A new breed of warrior has emerged to fight a global plague of coups, kidnappings and assassinations: the commando. Follow these international super soldiers on actual covert missions as they take on the world’s worst villains.
Episode 03 – The British SAS: Attack in the Desert
January 17, 1991 sets a new benchmark in the history of warfare—by the end of the first day of Operation Desert Storm, U.S. bombers and fighter jets have already established air superiority over Iraq. For the U.S.-led coalition, it promises to be a clean, high-tech war. But that night, Sadam Hussein strikes back with volley after volley of deadly Scud missiles aimed at both Israel and Saudi Arabia. The U.S. preaches restraint on the part of the Israelis—if they enter the war, the fragile coalition of Western nations and Arab states waging war against Iraq will disintegrate.
When allied bombers fail to stop the Scuds from the air, the job falls to the British SAS on the ground. Since WWII, these highly trained commandos have been used to carry out sabotage and reconnaissance missions deep behind enemy lines. On January 21st, eight members of SAS squadron Bravo Two Zero under the command of Sergeant Andy McNab are airlifted to northwestern Iraq. “The whole regiments effort was focused on stopping the scuds firing into Israel,” according to McNab. “The problem was there was no information; very little mapping and no satellite imagery of the area.” That lack of information would prove to be Bravo Two Zero’s undoing.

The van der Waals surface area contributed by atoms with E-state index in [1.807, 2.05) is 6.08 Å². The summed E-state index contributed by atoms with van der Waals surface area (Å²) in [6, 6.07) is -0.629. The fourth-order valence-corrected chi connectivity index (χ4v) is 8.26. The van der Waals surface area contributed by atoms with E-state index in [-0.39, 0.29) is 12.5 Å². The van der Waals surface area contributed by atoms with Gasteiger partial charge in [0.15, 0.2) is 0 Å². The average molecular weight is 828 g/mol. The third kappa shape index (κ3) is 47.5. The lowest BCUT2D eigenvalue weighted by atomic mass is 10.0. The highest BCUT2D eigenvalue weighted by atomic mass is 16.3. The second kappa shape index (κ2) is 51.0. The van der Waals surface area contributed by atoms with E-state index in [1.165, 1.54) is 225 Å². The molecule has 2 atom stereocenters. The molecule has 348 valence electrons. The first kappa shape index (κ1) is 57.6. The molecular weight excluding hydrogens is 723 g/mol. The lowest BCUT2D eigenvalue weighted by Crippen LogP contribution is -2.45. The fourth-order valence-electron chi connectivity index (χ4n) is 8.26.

The patrol tries to dig a “laying up” position along a main supply route before daylight exposes them to the enemy. But the ground is solid bedrock for miles around. Instead, they are forced to hike 12 miles before dawn to find a hiding place in a low gully. A goat wanders into the gully, followed by an Iraqi child. Unwilling to kill a child, the commandos slip away from their compromised position. The only way out is a 75-mile march to Syria. They log over 50 miles–the equivalent of two marathons—the first night.
On the second night, they engage Iraqi troops in a fierce firefight. Although numerous Iraqis are killed, the SAS escape. Subzero temperatures and lack of water disorient the commandos, however, and they become separated. One group hijacks a yellow cab along a lonely desert highway and boldly drives through several towns before being caught in a military convoy. They flee on foot in a hail of bullets. The other group must swim across a freezing river and engage the enemy again and again.
Despite the odds, all eight commandos come within a few miles of the Syrian border. Two die of exposure and one dies of gunshot wounds sustained in a firefight with Iraqi soldiers. Four of the commandos are captured by the Iraqis. They are tortured and imprisoned until the end of the war. But one soldier—medic Chris Ryan—actually makes it all the way to Syria. Suffering from dehydration, septic wounds and uranium poisoning from drinking toxic run-off, Ryan has walked, run and crawled 186 miles in eight nights.
It is later established by British intelligence that the members of Bravo Two Zero—just eight men–left 250 Iraqi dead and wounded in their wake.